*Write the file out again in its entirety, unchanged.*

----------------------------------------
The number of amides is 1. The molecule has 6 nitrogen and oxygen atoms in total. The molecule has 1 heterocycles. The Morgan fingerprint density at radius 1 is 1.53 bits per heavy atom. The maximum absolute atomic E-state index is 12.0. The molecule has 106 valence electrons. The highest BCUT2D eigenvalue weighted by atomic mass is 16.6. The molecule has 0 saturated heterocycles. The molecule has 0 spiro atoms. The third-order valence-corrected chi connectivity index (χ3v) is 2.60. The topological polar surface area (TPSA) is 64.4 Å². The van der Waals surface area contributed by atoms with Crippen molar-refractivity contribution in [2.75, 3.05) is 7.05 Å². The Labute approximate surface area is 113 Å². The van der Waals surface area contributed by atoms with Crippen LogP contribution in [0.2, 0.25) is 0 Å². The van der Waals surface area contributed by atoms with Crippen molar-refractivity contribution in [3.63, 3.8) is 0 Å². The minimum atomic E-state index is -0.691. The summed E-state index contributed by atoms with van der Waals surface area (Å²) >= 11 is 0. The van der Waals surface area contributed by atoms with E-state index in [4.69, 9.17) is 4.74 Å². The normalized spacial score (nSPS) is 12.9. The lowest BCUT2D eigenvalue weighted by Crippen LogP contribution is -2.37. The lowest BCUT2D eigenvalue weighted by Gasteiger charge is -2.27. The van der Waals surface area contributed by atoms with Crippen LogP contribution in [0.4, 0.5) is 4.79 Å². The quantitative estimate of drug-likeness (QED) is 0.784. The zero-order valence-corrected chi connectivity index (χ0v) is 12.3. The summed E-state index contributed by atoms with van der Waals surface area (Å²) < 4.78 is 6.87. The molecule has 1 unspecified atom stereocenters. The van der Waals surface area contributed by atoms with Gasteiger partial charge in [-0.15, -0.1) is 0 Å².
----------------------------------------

The number of amides is 1. The molecule has 6 nitrogen and oxygen atoms in total. The molecule has 1 heterocycles. The Morgan fingerprint density at radius 1 is 1.53 bits per heavy atom. The maximum absolute atomic E-state index is 12.0. The molecule has 106 valence electrons. The highest BCUT2D eigenvalue weighted by atomic mass is 16.6. The molecule has 0 saturated heterocycles. The molecule has 0 spiro atoms. The third-order valence-corrected chi connectivity index (χ3v) is 2.60. The topological polar surface area (TPSA) is 64.4 Å². The van der Waals surface area contributed by atoms with Crippen molar-refractivity contribution in [2.75, 3.05) is 7.05 Å². The Labute approximate surface area is 113 Å². The van der Waals surface area contributed by atoms with Crippen LogP contribution in [0.2, 0.25) is 0 Å². The van der Waals surface area contributed by atoms with Crippen molar-refractivity contribution in [3.63, 3.8) is 0 Å². The minimum atomic E-state index is -0.691. The summed E-state index contributed by atoms with van der Waals surface area (Å²) >= 11 is 0. The van der Waals surface area contributed by atoms with E-state index in [4.69, 9.17) is 4.74 Å². The normalized spacial score (nSPS) is 12.9. The lowest BCUT2D eigenvalue weighted by Crippen LogP contribution is -2.37. The lowest BCUT2D eigenvalue weighted by Gasteiger charge is -2.27. The van der Waals surface area contributed by atoms with Crippen LogP contribution in [0.4, 0.5) is 4.79 Å². The quantitative estimate of drug-likeness (QED) is 0.784. The zero-order valence-corrected chi connectivity index (χ0v) is 12.3. The summed E-state index contributed by atoms with van der Waals surface area (Å²) < 4.78 is 6.87. The molecule has 1 unspecified atom stereocenters. The van der Waals surface area contributed by atoms with Gasteiger partial charge in [-0.15, -0.1) is 0 Å².